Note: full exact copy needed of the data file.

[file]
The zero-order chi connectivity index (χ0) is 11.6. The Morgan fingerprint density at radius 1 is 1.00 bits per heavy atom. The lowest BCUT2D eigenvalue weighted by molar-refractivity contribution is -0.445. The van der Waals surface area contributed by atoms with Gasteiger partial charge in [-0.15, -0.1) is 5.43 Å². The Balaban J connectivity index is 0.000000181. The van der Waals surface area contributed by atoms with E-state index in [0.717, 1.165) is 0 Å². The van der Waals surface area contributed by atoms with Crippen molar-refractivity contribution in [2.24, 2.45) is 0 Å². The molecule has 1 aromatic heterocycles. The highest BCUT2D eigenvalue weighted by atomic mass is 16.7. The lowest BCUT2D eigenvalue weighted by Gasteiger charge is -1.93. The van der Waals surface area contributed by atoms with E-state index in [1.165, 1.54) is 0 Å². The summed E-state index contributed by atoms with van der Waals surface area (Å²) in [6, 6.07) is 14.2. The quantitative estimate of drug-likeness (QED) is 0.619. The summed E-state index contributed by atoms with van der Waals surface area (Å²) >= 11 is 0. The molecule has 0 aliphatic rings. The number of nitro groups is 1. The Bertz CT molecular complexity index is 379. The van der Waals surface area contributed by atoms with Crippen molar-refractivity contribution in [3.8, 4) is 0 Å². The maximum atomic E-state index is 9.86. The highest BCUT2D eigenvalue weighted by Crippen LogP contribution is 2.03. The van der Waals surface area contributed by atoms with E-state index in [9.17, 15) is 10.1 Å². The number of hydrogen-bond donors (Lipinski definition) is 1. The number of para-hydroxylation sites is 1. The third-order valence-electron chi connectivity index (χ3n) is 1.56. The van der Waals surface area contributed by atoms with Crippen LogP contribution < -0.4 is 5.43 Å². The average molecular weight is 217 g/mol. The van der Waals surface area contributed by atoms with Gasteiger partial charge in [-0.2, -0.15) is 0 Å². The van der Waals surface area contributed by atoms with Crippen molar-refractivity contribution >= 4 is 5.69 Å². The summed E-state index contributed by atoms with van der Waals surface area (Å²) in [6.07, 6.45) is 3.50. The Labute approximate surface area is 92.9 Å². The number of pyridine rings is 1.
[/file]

The zero-order chi connectivity index (χ0) is 11.6. The Morgan fingerprint density at radius 1 is 1.00 bits per heavy atom. The lowest BCUT2D eigenvalue weighted by molar-refractivity contribution is -0.445. The van der Waals surface area contributed by atoms with Gasteiger partial charge in [-0.15, -0.1) is 5.43 Å². The Balaban J connectivity index is 0.000000181. The van der Waals surface area contributed by atoms with E-state index in [0.717, 1.165) is 0 Å². The van der Waals surface area contributed by atoms with Crippen molar-refractivity contribution in [2.24, 2.45) is 0 Å². The molecule has 1 aromatic heterocycles. The highest BCUT2D eigenvalue weighted by atomic mass is 16.7. The lowest BCUT2D eigenvalue weighted by Gasteiger charge is -1.93. The van der Waals surface area contributed by atoms with E-state index in [1.165, 1.54) is 0 Å². The summed E-state index contributed by atoms with van der Waals surface area (Å²) in [6, 6.07) is 14.2. The quantitative estimate of drug-likeness (QED) is 0.619. The summed E-state index contributed by atoms with van der Waals surface area (Å²) >= 11 is 0. The molecule has 0 aliphatic rings. The number of nitro groups is 1. The Bertz CT molecular complexity index is 379. The van der Waals surface area contributed by atoms with Crippen molar-refractivity contribution in [3.8, 4) is 0 Å². The maximum atomic E-state index is 9.86. The highest BCUT2D eigenvalue weighted by Crippen LogP contribution is 2.03. The van der Waals surface area contributed by atoms with E-state index in [9.17, 15) is 10.1 Å². The number of hydrogen-bond donors (Lipinski definition) is 1. The number of para-hydroxylation sites is 1. The third-order valence-electron chi connectivity index (χ3n) is 1.56. The van der Waals surface area contributed by atoms with Crippen LogP contribution < -0.4 is 5.43 Å². The average molecular weight is 217 g/mol. The van der Waals surface area contributed by atoms with Gasteiger partial charge in [-0.2, -0.15) is 0 Å². The van der Waals surface area contributed by atoms with Crippen molar-refractivity contribution >= 4 is 5.69 Å². The summed E-state index contributed by atoms with van der Waals surface area (Å²) in [6.07, 6.45) is 3.50. The Labute approximate surface area is 92.9 Å². The number of pyridine rings is 1.